Thursday, 23 October 2014

Travel back to the 'Going Wrong Point'.

'...the point at which things go wrong may be a new area of exploration that you didn't see initially. You have to keep going back to that point, trying to figure out what to do. Often the problem is that you've just refused to bend the right way.'

Shulamet Ran from The Muse That Sings: Composers Speak about the Creative Process by Ann McCutchan

We do not like making mistakes, causing accidents, getting things wrong. We prefer to distance ourselves from our errors as quickly as possible: get back on track; regain momentum; regain direction. Some of us dislike mistakes so much that we exhort ourselves to do the impossible: 'right first time' after time after time.  

Some of us realise that perfection is impossible, so we commit to learning from our mistakes and moving forward; the two actions merge in our minds: learn move forward.

But what about learning and pausing, learning and changing, learning and going sideways, learning and travelling a less obvious path -- a path perhaps parallel or even opposite to our original intent?

Every going wrong point along our journey towards getting something right is an opportunity to get something right in new, innovative and better ways.

Wilson Greatbatch installed a wrong part into a heart monitoring device. He realised his mistake, but rather than immediately correcting it he was keen to find out how it would affect the device. When he switched the monitor on he heard a regular, heartbeat-like pulse. Intrigued by this effect, Greatbatch altered the direction of his research and became the inventor of the pacemaker.      

Édouard Bénédictus accidently knocked a glass flask off a shelf. Rather than immediately clearing up the mess and continuing his work, he stopped to examine the broken flask. It had not shattered into sharp splinters but had more or less kept its overall shape. Curious, Bénédictus changed the focus of his thinking for a while; he concentrated upon the remains of his accident. He found that the flask had contained a substance which had dried, creating an adhesive layer that stopped the glass shattering. He went on to invent laminated safety glass.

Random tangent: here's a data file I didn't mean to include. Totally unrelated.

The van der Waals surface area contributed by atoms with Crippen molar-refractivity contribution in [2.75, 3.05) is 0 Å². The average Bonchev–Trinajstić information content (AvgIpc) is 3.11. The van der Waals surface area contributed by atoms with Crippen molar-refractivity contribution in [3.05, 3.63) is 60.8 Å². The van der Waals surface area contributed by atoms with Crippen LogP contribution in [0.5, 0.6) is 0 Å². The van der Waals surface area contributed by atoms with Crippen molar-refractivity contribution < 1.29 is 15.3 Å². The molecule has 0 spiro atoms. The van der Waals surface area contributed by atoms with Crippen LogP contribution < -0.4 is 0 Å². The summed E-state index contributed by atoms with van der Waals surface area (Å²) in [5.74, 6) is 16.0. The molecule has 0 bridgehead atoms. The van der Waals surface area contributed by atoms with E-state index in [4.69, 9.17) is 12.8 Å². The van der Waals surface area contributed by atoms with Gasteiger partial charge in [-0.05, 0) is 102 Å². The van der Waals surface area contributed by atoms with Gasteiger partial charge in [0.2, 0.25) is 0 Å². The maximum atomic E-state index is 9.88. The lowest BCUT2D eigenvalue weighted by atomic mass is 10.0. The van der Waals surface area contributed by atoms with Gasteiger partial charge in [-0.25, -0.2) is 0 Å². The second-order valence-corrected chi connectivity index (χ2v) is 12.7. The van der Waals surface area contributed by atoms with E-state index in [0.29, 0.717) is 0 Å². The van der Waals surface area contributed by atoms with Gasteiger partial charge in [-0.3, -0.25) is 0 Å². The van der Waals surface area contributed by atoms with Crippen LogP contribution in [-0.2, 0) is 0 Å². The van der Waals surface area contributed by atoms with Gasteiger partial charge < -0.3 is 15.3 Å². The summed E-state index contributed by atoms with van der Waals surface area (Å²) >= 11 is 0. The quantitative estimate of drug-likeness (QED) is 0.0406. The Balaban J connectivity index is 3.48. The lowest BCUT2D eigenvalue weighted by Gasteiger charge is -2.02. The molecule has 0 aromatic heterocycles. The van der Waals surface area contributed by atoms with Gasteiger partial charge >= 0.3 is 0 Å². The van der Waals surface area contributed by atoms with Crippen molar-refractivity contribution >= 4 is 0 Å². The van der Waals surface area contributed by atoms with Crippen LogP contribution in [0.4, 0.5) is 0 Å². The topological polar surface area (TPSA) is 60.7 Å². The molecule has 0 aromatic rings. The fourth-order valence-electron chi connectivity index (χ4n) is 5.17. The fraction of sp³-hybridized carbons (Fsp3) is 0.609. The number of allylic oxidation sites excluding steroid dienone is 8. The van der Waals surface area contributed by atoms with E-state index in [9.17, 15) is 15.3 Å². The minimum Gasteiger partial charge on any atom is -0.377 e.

So, when you realise you've made a mistake (or caused an accident or taken a wrong turn), travel back to your going wrong point. Park yourself there and search for signs and paths you may have missed first time round as you rushed on by.

Thursday, 9 October 2014

Cue success!

'I want my things around me (posters from world premieres, published scores, etc.) I like to look at my things and say to myself, "You did this in the past, so maybe you can do what you're about to do now".'

John Corigliano from The Muse That Sings: Composers Speak about the Creative Process by Ann McCutchan

Many of us are forced to live in the moment forward.

New pressures, new obstacles, new challenges and opportunities demand that we clear our minds; they demand our undivided attention.

This is only natural, sensible even, but it can also increase our difficulties. Forgotten memories of past success can no longer cradle our confidence and offer us calming reassurances that we had and very likely still have what it takes to get things done: to achieve what we need to achieve.

To help ourselves meet new challenges we need to regain our memories and re-experience our feelings of past success. We need to cue them up around us in object form: letters and notes of thanks; letters of praise; letters of achievement; awards and rewards; and small personal reminders of fond feelings of achievement (that book you wrote; that report; that photo taken at a conference; that name badge; that pen you used to sign the deal; that first invoice).

No object is too small to cue strong feelings of enjoyed success. Place them around you and access their cued up, ready to go memories as and when you need to feel their warm and reassuring glow.

Then face forward and achieve, buoyed by the gift of confidence you have given yourself.